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The ration r/s is expressed as a decimal. Is r/s, a terminating decima

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The ration r/s is expressed as a decimal. Is r/s, a terminating decima  [#permalink]

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New post 19 Jan 2017, 02:01
3
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A
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C
D
E

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Question Stats:

34% (01:09) correct 66% (00:52) wrong based on 131 sessions

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The ration r/s is expressed as a decimal. Is r/s, a terminating decimal?

(1) s = 2^3
(2) r > 0
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Re: The ration r/s is expressed as a decimal. Is r/s, a terminating decima  [#permalink]

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New post 19 Jan 2017, 02:15
3
siddharthsinha123 wrote:
The ration r/s is expressed as a decimal. Is r/s, a terminating decimal?

(1) s = 2^3
(2) r > 0


(1) Although we have \(2^a\) in our denominator our fraction can be either a termination decimal or an integer, if s is a factor of r.

Ex. \(\frac{1}{8}\) or \(\frac{16}{8}\). Insufficient.

(2) Clearly insufficient.

(1) & (2) Again our fraction can be either a terminatig decimal: ex. \(\frac{9}{8}\) or an integer \(\frac{16}{8}\). Insufficient.

Answer E.
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The ration r/s is expressed as a decimal. Is r/s, a terminating decima  [#permalink]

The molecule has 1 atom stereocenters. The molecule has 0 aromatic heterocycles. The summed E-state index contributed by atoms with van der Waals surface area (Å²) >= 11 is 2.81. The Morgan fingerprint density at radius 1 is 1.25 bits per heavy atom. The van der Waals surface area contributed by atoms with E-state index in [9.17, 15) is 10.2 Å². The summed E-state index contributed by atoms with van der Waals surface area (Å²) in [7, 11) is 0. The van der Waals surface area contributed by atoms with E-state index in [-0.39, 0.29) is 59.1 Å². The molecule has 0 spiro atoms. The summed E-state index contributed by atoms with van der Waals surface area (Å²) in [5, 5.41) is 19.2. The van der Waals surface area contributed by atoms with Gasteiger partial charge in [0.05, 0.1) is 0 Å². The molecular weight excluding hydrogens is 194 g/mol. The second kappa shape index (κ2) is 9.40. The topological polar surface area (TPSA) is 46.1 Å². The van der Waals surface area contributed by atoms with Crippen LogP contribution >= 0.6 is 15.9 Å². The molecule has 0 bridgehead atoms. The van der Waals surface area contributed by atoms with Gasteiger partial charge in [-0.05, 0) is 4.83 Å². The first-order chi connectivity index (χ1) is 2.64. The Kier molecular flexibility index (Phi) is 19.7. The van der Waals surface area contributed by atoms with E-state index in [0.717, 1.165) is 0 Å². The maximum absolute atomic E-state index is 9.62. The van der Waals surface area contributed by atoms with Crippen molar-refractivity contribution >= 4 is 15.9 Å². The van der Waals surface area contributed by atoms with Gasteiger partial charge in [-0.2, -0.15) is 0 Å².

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New post Updated on: 19 Jan 2017, 03:54
1
vitaliyGMAT wrote:
siddharthsinha123 wrote:
The ration r/s is expressed as a decimal. Is r/s, a terminating decimal?

(1) s = 2^3
(2) r > 0


(1) Although we have \(2^a\) in our denominator our fraction can be either a termination decimal or an integer, if s is a factor of r.

Ex. \(\frac{1}{8}\) or \(\frac{16}{8}\). Insufficient.


(2) Clearly insufficient.

(1) & (2) Again our fraction can be either a terminatig decimal: ex. \(\frac{9}{8}\) or an integer \(\frac{16}{8}\). Insufficient.

Answer E.


Hi vitaliyGMAT,

Consider the following OG question (DS 148, OG 13th Edition)

Any decimal that has only a finite number of nonzero
digits is a terminating decimal. For example, 24, 0.82,
and 5.096 are three terminating decimals.

any-decimal-that-has-only-a-finite-number-of-nonzero-digits-144328.html

I think the answer should be (A).

Thanks.

Originally posted by ganand on 19 Jan 2017, 02:58.
Last edited by ganand on 19 Jan 2017, 03:54, edited 1 time in total.
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Re: The ration r/s is expressed as a decimal. Is r/s, a terminating decima  [#permalink]

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New post 19 Jan 2017, 03:25
4
ganand wrote:
vitaliyGMAT wrote:
siddharthsinha123 wrote:
The ration r/s is expressed as a decimal. Is r/s, a terminating decimal?

(1) s = 2^3
(2) r > 0


(1) Although we have \(2^a\) in our denominator our fraction can be either a termination decimal or an integer, if s is a factor of r.

Ex. \(\frac{1}{8}\) or \(\frac{16}{8}\). Insufficient.


(2) Clearly insufficient.

(1) & (2) Again our fraction can be either a terminatig decimal: ex. \(\frac{9}{8}\) or an integer \(\frac{16}{8}\). Insufficient.

Answer E.


Hi vitaliyGMAT,

Consider the following OG question (DS 148, OG 13th Edition)

Any decimal that has only a finite number of nonzero
digits is a terminating decimal. For example, 24, 0.82,
and 5.096 are three terminating decimals.

any-decimal-that-has-only-a-finite-number-of-nonzero-digits-144328.html

I think the answer should be (A).

Thanks.


vitaliyGMAT First of all, we can consider an integer as a terminating decimal.
ganand, the answer is still E, because we are not told that r is an integer. Consider r = 1/3.
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Re: The ration r/s is expressed as a decimal. Is r/s, a terminating decima  [#permalink]

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New post 19 Jan 2017, 03:48